Clean Energy Innovation

Clean Energy Innovation Strategies

Drawing from a variety of sources, including cutting-edge innovation theory and corporate practices, Clean Energy Group works to advance the most effective public innovation policies at the national and international levels.

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Learning from Best Practices in Business

Innovation theory and practice in non-energy sectors and from the business literature provide emerging trends in how companies are accelerating innovation. Clean Energy Group advocates that the public sector should learn from these experiences to craft effective innovation strategies for clean energy technologies. Our thinking in this space is founded in emerging innovation economics theory.

From Pricing to Innovation Economics[i] and Disruptive Innovation

The economic theories that have been driving policy-making in low-carbon innovation over the past few decades come mainly out of neoclassical economic theories. Whether “supply-side neoclassical” or Keynesian “liberal neoclassical,” these theories say: just get the pricing right through raising the price of fossil fuels (usually through cap and trade) and the markets will respond accordingly to develop the needed low carbon technologies.

Innovation Economics, in contrast, suggests that these pricing only approaches will be insufficient to produce the scale and scope of technology innovation that climate recovery demands. Innovation economics calls for direct climate innovation policies like incentives and mandates — to encourage cost reductions, information sharing, technology transfer and institutional reform, all the elements needed to move low carbon technology more rapidly into the commercial marketplace.

A parallel theory helpful to clean energy commercialization is “disruptive innovation” popularized by Harvard Business School Professor Clayton Christensen in his book “The Innovator’s Dilemma” in the mid-1990s. Under his theory, innovative technologies rarely find success by entering directly into mainstream markets or by competing on price or performance. Early success usually occurs in niche markets where the fundamental characteristics of the application are “suited to the merits” of the technology. Technologies then often develop from the fringes to overtake the conventional technology. The theory is used to explain the evolution of technologies as diverse as transistor radios, motor scooters, disk drives and steel manufacturing. Clean Energy Group has learned from disruptive innovation to look for appropriate early markets for new clean energy technologies that do not depend on price competition alone- such as using solar plus storage technologies that provide resilient power and supply direct economic benefits to tenants and owners of affordable housing complexes.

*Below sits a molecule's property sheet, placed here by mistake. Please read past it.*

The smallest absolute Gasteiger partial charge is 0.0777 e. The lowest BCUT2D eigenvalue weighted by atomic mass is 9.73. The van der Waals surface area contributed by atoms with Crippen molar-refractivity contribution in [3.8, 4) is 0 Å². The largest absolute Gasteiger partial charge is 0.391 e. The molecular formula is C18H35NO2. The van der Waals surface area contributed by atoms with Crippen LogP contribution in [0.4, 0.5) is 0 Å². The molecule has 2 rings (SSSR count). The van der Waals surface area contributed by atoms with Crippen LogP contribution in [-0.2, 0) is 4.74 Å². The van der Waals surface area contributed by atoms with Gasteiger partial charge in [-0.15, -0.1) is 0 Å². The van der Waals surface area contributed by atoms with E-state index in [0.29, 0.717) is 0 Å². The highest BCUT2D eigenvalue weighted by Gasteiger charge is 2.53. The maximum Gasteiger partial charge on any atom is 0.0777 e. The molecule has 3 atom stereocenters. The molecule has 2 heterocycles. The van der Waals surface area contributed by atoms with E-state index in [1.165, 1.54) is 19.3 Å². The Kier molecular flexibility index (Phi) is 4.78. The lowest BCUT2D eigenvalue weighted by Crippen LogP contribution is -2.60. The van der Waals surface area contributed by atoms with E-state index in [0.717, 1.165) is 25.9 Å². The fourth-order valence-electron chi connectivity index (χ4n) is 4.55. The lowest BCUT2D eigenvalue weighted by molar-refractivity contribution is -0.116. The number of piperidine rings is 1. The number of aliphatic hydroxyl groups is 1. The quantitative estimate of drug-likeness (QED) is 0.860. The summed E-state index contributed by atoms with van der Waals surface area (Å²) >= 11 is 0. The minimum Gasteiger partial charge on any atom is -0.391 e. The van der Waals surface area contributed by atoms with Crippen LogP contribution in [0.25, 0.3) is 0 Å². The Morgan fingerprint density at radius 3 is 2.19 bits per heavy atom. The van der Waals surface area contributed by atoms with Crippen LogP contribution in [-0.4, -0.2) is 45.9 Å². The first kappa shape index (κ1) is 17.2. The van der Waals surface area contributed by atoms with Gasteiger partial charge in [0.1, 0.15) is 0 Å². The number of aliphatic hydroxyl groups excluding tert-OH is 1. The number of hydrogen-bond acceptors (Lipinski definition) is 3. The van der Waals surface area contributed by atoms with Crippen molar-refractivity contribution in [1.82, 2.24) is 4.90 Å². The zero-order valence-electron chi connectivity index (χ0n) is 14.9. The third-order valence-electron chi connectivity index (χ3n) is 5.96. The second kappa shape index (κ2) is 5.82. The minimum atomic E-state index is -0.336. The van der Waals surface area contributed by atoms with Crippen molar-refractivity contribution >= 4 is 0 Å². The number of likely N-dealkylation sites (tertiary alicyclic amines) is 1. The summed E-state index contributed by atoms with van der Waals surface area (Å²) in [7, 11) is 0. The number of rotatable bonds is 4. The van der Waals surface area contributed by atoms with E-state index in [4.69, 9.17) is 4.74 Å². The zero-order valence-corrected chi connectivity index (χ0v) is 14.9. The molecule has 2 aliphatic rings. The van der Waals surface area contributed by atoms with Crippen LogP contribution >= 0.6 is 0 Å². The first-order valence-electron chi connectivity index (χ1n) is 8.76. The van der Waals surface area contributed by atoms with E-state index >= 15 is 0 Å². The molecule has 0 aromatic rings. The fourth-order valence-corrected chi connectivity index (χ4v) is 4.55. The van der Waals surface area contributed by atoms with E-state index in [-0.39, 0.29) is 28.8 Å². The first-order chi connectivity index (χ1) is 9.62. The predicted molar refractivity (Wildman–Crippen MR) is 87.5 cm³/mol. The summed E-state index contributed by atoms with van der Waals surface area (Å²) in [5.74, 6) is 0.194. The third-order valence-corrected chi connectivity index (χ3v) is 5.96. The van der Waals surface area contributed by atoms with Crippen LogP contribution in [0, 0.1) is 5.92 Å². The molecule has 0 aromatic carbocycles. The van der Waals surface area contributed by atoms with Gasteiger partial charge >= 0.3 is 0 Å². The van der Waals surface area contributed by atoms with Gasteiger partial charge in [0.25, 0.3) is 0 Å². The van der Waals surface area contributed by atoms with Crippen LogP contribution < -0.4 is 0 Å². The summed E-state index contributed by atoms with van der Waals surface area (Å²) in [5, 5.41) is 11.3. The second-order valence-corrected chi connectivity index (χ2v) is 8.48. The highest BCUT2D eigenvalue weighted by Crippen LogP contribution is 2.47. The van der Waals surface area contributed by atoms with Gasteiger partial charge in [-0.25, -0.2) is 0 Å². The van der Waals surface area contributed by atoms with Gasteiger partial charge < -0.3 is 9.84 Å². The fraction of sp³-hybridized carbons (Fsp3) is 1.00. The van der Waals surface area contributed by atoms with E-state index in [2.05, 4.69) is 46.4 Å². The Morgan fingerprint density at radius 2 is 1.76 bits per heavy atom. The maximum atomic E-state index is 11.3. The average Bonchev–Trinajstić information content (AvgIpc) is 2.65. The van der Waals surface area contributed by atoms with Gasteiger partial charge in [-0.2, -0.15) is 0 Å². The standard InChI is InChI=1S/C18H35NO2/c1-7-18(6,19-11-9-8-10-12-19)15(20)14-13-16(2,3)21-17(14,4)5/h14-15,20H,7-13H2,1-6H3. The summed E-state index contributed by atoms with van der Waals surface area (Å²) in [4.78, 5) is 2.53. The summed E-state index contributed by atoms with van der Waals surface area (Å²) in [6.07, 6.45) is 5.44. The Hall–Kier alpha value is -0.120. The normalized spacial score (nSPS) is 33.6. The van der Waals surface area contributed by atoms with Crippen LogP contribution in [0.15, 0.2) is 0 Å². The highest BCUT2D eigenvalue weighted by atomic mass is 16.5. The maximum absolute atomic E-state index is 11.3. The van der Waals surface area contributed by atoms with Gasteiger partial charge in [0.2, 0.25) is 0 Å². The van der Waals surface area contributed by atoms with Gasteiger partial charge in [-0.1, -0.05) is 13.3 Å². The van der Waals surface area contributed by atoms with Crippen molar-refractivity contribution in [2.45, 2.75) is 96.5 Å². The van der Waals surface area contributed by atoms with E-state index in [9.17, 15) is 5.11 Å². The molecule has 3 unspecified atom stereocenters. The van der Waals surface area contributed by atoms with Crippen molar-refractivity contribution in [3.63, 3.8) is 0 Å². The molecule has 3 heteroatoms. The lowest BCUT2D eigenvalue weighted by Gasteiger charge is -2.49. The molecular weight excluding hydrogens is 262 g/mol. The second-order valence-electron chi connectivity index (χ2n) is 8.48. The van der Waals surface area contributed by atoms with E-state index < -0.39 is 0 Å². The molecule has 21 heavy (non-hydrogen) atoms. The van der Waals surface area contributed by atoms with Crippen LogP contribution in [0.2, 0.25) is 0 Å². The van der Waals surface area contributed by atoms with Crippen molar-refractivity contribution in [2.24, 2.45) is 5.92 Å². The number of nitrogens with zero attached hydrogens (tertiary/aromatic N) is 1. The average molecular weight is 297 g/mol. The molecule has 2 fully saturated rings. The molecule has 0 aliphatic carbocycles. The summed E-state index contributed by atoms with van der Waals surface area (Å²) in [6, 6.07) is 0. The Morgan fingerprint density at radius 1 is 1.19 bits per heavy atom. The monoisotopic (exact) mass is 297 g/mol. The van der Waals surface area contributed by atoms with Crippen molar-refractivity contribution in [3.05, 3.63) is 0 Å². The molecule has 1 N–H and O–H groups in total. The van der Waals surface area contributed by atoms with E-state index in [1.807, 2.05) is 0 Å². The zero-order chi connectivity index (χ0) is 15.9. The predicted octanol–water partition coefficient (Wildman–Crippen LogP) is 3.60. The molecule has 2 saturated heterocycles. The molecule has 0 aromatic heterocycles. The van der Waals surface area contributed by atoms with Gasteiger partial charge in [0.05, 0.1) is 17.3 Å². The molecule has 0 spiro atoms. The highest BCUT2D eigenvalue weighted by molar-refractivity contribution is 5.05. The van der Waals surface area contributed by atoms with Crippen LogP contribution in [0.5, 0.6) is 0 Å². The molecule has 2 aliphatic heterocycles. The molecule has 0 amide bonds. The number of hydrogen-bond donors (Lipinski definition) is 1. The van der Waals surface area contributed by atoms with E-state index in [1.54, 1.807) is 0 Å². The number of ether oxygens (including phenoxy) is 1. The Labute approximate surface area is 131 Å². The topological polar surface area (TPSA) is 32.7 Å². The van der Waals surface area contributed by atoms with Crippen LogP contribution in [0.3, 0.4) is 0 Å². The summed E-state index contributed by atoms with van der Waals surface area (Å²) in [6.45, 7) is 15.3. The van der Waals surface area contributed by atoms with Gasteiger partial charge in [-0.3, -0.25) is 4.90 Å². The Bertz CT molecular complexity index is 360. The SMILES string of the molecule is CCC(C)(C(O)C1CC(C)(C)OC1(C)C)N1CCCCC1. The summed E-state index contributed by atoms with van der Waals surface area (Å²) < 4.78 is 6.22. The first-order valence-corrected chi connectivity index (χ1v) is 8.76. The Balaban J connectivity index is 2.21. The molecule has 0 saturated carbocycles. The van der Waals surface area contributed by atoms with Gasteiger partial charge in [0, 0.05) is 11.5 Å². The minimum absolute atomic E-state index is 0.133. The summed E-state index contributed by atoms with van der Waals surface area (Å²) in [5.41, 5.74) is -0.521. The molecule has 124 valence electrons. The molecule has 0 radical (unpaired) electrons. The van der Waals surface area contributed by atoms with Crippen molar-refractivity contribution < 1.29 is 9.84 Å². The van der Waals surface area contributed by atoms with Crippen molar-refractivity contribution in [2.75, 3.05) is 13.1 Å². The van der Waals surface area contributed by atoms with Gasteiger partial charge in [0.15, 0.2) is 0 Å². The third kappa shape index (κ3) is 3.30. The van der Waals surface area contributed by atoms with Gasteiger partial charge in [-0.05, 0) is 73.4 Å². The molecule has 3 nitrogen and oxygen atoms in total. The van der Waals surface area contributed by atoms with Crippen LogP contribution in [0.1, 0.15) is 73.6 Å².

Clean Energy Group has written three publications that apply these innovation strategies to clean energy, and uses these theories every day in its clean energy advocacy.

Resilience for Free shows how solar plus storage technologies can reduce electric bills and provide resilient power to vulnerable populations –a disruptive technology combination doing the job better than diesel generators that often fail during power outages.

Accelerated Climate Technology Innovation Initiative (ACT II): A New Distributed Strategy to Reform the U.S. Energy Innovation System shows how a national clean energy technology strategy could be structured to incorporate new principles of disruptive and open innovation.

Moving Climate Innovation into the 21st Century: Emerging Lessons from other Sectors and Options for a New Climate Innovation Initiative shows how an international technology innovation fund like the kind recently proposed by Bill Gates could be designed to provide for bottom up, developing country driven innovation around the globe.

[i] Much of the analysis here on economic theories of innovation is based on an excellent paper by the US based Information Technology and Innovation Foundation paper by Atkinson and Hackler, “Economic Doctrines and Approaches to Climate Change Policy,” (2010), the book Innovator’s Dilemma by Professor Clayton Christensen and a paper by Lakhani KR and Panetta JA. (Summer 2007) “The Principles of Distributed Innovation”. MIT Press: Innovations: Technology, Governance, Globalization 2 (3):2.

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